Sunday, January 31, 2016

plein air painting


THIS is my view of plein air painting:

First, you have to research plein air painting and see HOW it's done.
You read a lot of books, ask people. or watch you tube videos and take a few beginner's workshops.

Second, you have to find the perfect easel or pochade box.
So you do a lot of searching, you ask a lot of artists and you finally buy one.

You can't wait for it to arrive in the mail.
When it finally gets delivered, you are SO excited.
You open it up, play with it, and can't wait to go out painting.
Try out all the stuff you've read.

You head out for destinations known or unknown. 
You have all of your gear.
As little as possible, as light as possible, 
but you still have most of the following stuff:

your new pochade box, tripod, paints, palette, turpentine, brushes, apron,
paper towels or kleenix, wipees, hat, sunglasses, umbrella, seat or chair, 
sketchbook, pens or pencils, panels or canvas, plastic bags,
wet panels or canvas carrier, bug spray, gloves, and on and on...

You drive until you find that perfect scene.
You get out and you unload ALL of those things above that I mentioned.

You set up your tripod, attach your new box, and realize:

It's too heavy, it's too light, too bulky, not strong enough.
It doesn't have a good place to hold turpentine or brushes.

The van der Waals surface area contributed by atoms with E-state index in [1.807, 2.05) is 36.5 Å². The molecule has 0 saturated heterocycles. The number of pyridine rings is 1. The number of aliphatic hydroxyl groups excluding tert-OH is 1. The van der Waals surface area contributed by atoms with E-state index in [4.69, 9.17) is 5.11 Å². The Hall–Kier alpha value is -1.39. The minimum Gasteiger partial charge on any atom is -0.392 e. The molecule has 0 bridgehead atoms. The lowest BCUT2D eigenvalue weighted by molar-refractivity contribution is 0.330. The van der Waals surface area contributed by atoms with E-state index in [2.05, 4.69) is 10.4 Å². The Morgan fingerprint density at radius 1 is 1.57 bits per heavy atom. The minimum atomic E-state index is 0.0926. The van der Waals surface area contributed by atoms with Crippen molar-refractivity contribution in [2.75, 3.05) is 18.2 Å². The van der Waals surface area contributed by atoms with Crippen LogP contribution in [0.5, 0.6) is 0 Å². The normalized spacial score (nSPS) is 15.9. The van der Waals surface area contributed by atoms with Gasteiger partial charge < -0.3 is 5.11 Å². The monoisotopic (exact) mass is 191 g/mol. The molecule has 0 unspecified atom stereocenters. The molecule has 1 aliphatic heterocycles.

The place designed to hold your panels is too cumbersome
and hard to change around and switch up for different sizes.
Your palette area is too small or too big.
Your tripod is not heavy enough to hold everything in place.
You need that "rock holder thingy" that was offered for sale
 at the time you got your box and you thought you wouldn't need.

My friend Carla Forrest

So, anyway, you set everything up, put out your paints, 
your brushes, your umbrella. You're ready!

But alas, the wind is strong and blows your umbrella over.
Also your panel decides to break away and go flying 
down the beautiful arroyo you so want to capture.
Your hat flies off, the bugs are buzzing around your head,
Mean-looking ants are at your feet. 
And you are thirsty and hungry for food.

BUT - and here's the thing about plein air painting - 

When you finally get it right 
 (and you will - I have six pochade boxes and easels to prove it),
the feeling of being alone out in the landscape is MAGICAL.

It's just you and nature.
Or maybe you go with a friend
 and it's just the two of you, enjoying the day.
Making some art.

The clouds are rolling by.
The light is moving quickly, so you have to capture it.
You hear a few birds overhead. 
Maybe see a squirrel or coyote. Or deer.

Rosie Sandifur

You block in your work.
For me, it's darks, then a highlight or two,
then the middle values.
You sometimes think, what am I doing out here?
I don't know what i'm doing.
This isn't working!

And all of a sudden 
(three hours later), it all comes together.
You place that one color note of paint in one spot, 
and BAM, you have created something you're proud of.

SO, the light is finally gone, you're cold (or hot) and tired.
You load ALL of your gear back in your car.
And go home.

And go back out again as soon as possible.

And that's what plein air painting is about.

Try it - you will love it or hate it.
But you can say you've DONE it.

Next time - Painting from Photos

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